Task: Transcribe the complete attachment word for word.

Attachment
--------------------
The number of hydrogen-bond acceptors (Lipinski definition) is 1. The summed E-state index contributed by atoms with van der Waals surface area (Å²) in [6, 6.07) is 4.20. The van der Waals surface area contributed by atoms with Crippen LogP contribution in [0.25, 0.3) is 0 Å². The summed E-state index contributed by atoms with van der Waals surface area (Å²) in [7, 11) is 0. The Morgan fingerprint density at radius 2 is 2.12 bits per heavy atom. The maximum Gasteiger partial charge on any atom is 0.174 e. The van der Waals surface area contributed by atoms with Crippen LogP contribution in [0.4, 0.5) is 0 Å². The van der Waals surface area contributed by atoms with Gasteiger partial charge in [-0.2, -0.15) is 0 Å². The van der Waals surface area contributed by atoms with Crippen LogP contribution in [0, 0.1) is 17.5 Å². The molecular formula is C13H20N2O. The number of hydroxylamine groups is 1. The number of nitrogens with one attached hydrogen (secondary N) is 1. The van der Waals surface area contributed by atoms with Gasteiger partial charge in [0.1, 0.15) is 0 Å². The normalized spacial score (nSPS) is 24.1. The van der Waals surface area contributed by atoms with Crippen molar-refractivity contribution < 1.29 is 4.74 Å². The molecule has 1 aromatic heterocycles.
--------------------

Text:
The number of hydrogen-bond acceptors (Lipinski definition) is 1. The summed E-state index contributed by atoms with van der Waals surface area (Å²) in [6, 6.07) is 4.20. The van der Waals surface area contributed by atoms with Crippen LogP contribution in [0.25, 0.3) is 0 Å². The summed E-state index contributed by atoms with van der Waals surface area (Å²) in [7, 11) is 0. The Morgan fingerprint density at radius 2 is 2.12 bits per heavy atom. The maximum Gasteiger partial charge on any atom is 0.174 e. The van der Waals surface area contributed by atoms with Crippen LogP contribution in [0.4, 0.5) is 0 Å². The van der Waals surface area contributed by atoms with Gasteiger partial charge in [-0.2, -0.15) is 0 Å². The van der Waals surface area contributed by atoms with Crippen LogP contribution in [0, 0.1) is 17.5 Å². The molecular formula is C13H20N2O. The number of hydroxylamine groups is 1. The number of nitrogens with one attached hydrogen (secondary N) is 1. The van der Waals surface area contributed by atoms with Gasteiger partial charge in [0.1, 0.15) is 0 Å². The normalized spacial score (nSPS) is 24.1. The van der Waals surface area contributed by atoms with Crippen molar-refractivity contribution < 1.29 is 4.74 Å². The molecule has 1 aromatic heterocycles.